thermodynamic quantities F. Sommer, 2 (1978) 319324 Thermo-Calc & DICTRA, computational tools for materials

Formulation of the A2/B2/D03 atomic ordering energy and a science J.-O. Andersson, Thomas Helander, Lars Hoglund,

thermodynamic analysis of the FeSi system Byeong-joo Lee, Pingfang Shi and Bo Sundman, 26 (2002) 273312

Seh Kwang Lee and Dong Nyung Lee, 11 (1987) 253270 TICP an expert system applied to predict the formation

A database and sublattice model for molten salts Arthur D. of ternary intermetallic compounds Yao Lixiu, Qin Pei, Chen

Pelton, 12 (1988) 127142 Nianyi and P. Villars, 25 (2001) 2730

Bond energy model of multiple sublattice solutions using IVTANTHERMO for Windows database on thermodynamic

species chemical potentials. Basic theory and relation to properties and related software Gleb V. Belov, Vladimir S.

compound energy model W.A. Oates and H. Wenzl, 17 (1993) Iorish and Vladimir S. Yungman, 23 (1999) 173180

3546

Modelling of acid and basic slags Bengt Hallstedt, Mats Hillert, 7.7. Applications of computational thermochemistry

Malin Selleby and Bo Sundman, 18 (1994) 3137

On putting more physics into CALPHAD solution models W.A. The effect of irradiation on the phase stability of the

Oates, H. Wenzl and T. Mohri, 20 (1996) 3745 sigma phase L. Kaufman, J.S. Watkin, J.H. Gittus and A.P.

Some properties of the compound energy model Mats Hillert 20 Miodownik, 1 (1977) 281290

(1996) 333341 Chemical thermodynamics of iodine species in the HTGR fuel

The Ringberg Workshop 1996 on solution modelling Bo particle T.B. Lindemer, 7 (1983) 87102

Sundman, Hans-Jurgen Seifert and Fritz Aldinger, 21 (1997) Chemical equilibria for accident analysis in pressurised water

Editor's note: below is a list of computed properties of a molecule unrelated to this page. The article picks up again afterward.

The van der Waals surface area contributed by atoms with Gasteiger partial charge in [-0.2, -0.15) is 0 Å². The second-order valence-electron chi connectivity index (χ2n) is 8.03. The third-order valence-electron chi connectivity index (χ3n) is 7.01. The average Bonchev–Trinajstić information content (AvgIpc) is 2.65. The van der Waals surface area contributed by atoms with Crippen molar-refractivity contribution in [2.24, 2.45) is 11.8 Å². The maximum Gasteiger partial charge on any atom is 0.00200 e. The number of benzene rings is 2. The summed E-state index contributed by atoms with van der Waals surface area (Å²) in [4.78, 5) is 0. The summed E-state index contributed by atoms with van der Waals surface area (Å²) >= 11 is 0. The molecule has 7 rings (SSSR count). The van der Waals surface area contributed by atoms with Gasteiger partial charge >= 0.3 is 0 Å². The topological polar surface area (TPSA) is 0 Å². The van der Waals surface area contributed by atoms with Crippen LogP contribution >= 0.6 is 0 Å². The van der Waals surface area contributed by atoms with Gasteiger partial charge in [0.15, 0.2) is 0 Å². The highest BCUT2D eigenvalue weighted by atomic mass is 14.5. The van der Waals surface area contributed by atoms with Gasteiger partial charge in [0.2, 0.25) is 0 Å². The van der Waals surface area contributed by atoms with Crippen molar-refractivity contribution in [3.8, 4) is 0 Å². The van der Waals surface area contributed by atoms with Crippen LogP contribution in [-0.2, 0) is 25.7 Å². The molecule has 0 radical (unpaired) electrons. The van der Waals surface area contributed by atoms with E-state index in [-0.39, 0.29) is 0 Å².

139141 nuclear reactor systems P.E. Potter and M.H. Rand, 7 (1983)

Equivalence of the generalized bond-energy model, the 165174

WagnerSchottky-type model and the compound-energy model Thermodynamic calculation of atmospheric pressure and high

for ordered phases F. Zhang, W. Huang and Y.A. Chang, 21 pressure (P = 2500 atm) phase diagram of LiIO3 NaIO3

(1997) 337348 binary system Xiaolong Chen, Jingkui Liang, Zhan Chen,

A thermodynamic model of amorphous silicates J.A. Gol- Zhiyu Qiao, Sishen Xie, Guanghui Rao and Zhongyi Shen, 15

czewski, H.J. Seifert and F. Aldinger, 22 (1998) 381396 (1991) 185194

P.J. Spencer / Computer Coupling of Phase Diagrams and Thermochemistry 32 (2008) 18 7

Table 1

Locations of past CALPHAD meetings

1973, Cambridge, USA 1974, Grenoble, France 1975, London, England 1975, Washington, DC, USA 1976, Dusseldorf, W. Germany

1977, Oxford, England 1978, Stuttgart, W. Germany 1979, Stockholm, Sweden 1980, Montreal, Canada 1981, Vienna, Austria

1982, Argonne, USA 1983, Liege, Belgium 1984, Grenoble, France 1985, Cambridge, USA 1986, London, England

1987, Irsee, W. Germany 1988, Berkeley, USA 1989, Stockholm, Sweden 1990, Amsterdam, The 1991, Jamshedpur, India

Netherlands

1992, Jerusalem, Israel 1993, Barcelona, Spain 1994, Madison, USA 1995, Kyoto, Japan 1996, Erice, Sicily

1997, Palm Coast, USA 1998, Beijing, China 1999, Grenoble, France 2000, Cambridge, USA 2001, York, England